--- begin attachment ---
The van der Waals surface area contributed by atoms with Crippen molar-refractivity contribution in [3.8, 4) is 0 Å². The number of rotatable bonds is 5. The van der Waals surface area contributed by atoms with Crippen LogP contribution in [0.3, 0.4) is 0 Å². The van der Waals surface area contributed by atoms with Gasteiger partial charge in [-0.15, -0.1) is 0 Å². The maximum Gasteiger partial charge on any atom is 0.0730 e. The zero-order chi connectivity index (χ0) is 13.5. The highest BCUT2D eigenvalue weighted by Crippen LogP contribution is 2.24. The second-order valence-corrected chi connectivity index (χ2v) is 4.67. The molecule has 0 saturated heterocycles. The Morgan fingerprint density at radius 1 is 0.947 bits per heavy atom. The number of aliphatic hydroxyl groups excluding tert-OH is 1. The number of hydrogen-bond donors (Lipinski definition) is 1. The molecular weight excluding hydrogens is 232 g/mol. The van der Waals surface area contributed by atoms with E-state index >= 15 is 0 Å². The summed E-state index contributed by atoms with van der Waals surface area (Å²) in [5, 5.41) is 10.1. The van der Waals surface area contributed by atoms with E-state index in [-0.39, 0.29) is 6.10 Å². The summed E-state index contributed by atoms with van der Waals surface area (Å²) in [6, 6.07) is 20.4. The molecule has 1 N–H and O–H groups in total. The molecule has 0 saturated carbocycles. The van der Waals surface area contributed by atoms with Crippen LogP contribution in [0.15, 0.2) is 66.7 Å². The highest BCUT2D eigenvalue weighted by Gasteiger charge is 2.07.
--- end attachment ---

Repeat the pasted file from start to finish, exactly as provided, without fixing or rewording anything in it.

The van der Waals surface area contributed by atoms with Crippen molar-refractivity contribution in [3.8, 4) is 0 Å². The number of rotatable bonds is 5. The van der Waals surface area contributed by atoms with Crippen LogP contribution in [0.3, 0.4) is 0 Å². The van der Waals surface area contributed by atoms with Gasteiger partial charge in [-0.15, -0.1) is 0 Å². The maximum Gasteiger partial charge on any atom is 0.0730 e. The zero-order chi connectivity index (χ0) is 13.5. The highest BCUT2D eigenvalue weighted by Crippen LogP contribution is 2.24. The second-order valence-corrected chi connectivity index (χ2v) is 4.67. The molecule has 0 saturated heterocycles. The Morgan fingerprint density at radius 1 is 0.947 bits per heavy atom. The number of aliphatic hydroxyl groups excluding tert-OH is 1. The number of hydrogen-bond donors (Lipinski definition) is 1. The molecular weight excluding hydrogens is 232 g/mol. The van der Waals surface area contributed by atoms with E-state index >= 15 is 0 Å². The summed E-state index contributed by atoms with van der Waals surface area (Å²) in [5, 5.41) is 10.1. The van der Waals surface area contributed by atoms with E-state index in [-0.39, 0.29) is 6.10 Å². The summed E-state index contributed by atoms with van der Waals surface area (Å²) in [6, 6.07) is 20.4. The molecule has 1 N–H and O–H groups in total. The molecule has 0 saturated carbocycles. The van der Waals surface area contributed by atoms with Crippen LogP contribution in [0.15, 0.2) is 66.7 Å². The highest BCUT2D eigenvalue weighted by Gasteiger charge is 2.07.